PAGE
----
Equity Valuation: Definition & Process

Instructor: Usha Bhakuni

Usha has taught high school level Math and has master's degree in Finance

This lesson includes an overview of equity valuation process. You will learn about the basic steps to follow to find the fair value of a company's equity shares.

Equity Valuation

Suppose you invest in the equity shares of a company at $10/share. How do you know this is a fair price? To ascertain the fair value of a company's equity, the process of equity valuation is utilized in financial markets. Fair value is an estimate of what a company is truly worth.

The market price of the equity shares is the price at which they are sold in the stock exchange. This may or may not be equal to the fair value. The difference between the fair value and its market price is the perceived mispricing and occurs mainly because each investor has a different perception of the same company. To understand this mispricing, one needs to master the art of equity valuation.

Two categories of methods are used to find the value of equity shares:

  • Absolute value: These methods involve forecasting the future financials of the company and finding the present value.
  • Relative value: In these methods, the value is found by comparing the company's financials with its peers (similar companies), and then building an estimate based on their values.

Process of Equity Valuation

Different investors use different methods for estimating equity valuation, but the basic process remains more or less the same. There are 5 general steps that are usually followed. We will understand each of the steps with the help of an example.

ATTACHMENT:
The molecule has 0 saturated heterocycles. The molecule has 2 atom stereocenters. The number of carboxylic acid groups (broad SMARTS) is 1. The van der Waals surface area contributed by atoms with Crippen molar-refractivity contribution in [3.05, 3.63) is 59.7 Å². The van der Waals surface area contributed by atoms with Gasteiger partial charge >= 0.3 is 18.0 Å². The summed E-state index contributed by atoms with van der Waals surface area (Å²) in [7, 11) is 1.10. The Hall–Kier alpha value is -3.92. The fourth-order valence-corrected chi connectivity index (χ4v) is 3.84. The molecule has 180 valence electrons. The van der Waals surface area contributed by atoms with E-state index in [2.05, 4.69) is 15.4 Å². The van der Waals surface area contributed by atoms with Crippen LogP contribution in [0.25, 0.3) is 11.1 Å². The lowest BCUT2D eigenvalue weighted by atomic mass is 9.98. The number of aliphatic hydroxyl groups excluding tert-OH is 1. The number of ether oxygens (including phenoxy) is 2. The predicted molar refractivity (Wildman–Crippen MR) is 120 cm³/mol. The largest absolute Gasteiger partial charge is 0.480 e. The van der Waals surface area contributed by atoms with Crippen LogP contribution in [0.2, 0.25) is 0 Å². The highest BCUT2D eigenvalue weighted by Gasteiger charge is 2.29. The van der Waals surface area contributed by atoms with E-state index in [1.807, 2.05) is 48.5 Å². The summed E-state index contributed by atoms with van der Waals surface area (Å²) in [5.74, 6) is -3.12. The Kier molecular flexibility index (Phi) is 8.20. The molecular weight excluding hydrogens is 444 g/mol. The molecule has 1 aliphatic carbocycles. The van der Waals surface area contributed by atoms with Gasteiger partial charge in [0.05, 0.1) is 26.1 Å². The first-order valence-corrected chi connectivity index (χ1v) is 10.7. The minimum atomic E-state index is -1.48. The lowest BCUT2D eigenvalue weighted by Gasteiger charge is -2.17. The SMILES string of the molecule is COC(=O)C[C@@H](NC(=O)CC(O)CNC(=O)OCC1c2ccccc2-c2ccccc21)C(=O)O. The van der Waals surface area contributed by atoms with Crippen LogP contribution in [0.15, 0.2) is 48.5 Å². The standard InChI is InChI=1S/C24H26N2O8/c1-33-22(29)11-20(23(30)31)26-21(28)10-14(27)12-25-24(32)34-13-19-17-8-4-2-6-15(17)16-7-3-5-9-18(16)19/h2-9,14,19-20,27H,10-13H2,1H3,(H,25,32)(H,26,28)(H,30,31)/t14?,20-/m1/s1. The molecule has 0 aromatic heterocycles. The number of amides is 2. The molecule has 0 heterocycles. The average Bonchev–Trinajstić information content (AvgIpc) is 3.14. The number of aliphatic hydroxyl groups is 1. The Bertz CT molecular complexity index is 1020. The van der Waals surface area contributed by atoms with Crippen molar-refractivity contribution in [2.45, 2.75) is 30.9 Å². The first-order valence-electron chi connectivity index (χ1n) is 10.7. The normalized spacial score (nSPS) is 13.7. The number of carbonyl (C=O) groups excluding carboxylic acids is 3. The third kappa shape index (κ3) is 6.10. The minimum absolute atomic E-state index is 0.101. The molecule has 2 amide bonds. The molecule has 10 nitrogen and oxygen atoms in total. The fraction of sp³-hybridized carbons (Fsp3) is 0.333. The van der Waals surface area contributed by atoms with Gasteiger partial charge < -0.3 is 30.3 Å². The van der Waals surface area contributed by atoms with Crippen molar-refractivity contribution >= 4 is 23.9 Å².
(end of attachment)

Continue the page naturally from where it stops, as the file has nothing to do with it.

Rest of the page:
Suppose you are a resident of the USA and want to invest in a multinational company called ABC. ABC is in the automobile industry. It is based in and does the majority of its business in Europe. The shares are trading at a price of $15/share in the US stock exchanges. To ascertain the fair value of this company, you're required to adhere to the following process:

1. Understanding the Business

No company works in a silo. A company's performance depends on a variety of external factors. The first step in an equity valuation is usually a top-down research on macroeconomic and industry factors that impact the company.

For investing in ABC, you need to understand the macroeconomic and geopolitical scenario in Europe where the company does the majority of its business - inflation, interest rates, risks, etc. Then, you need to be aware of the dynamics of the industry - its major players, growth and performance parameters, future projections, etc. Finally, you need to understand the business of the company - its products, future strategy, market share, customers, etc. This research will help you understand the type of market in which ABC is operating and give you an idea of parameters that are important for valuation.

2. Forecasting the Company's Performance

Based on the analysis of the industry and macroeconomic factors, you can make a reasonable forecast of the company's future financial performance - revenues, income, costs, etc.

For ABC company, you need to forecast the future production, changes in its cost structures, sales, etc. to arrive at a reasonable estimate of how the company will perform in the future. You must also include any major investments that the company is planning to make and changes in strategy. This requires a deep understanding of the company's business.

3. Selecting Appropriate Valuation Model

There are several valuation models available. All of them need not give the same valuation for a company's equity. It depends on the analyst and the investor. Using the data available and his/her knowledge, the analyst makes a choice of what type of valuation model would be most suited. Often, the analysts calculate value with numerous models and then arrive at an estimated range of valuation.

For the company ABC, if the future forecasts sufficiently align with your information, you can use absolute valuation models to determine the value. Also, you can estimate the valuation for the peers of the company and estimate its value using relative valuation techniques.

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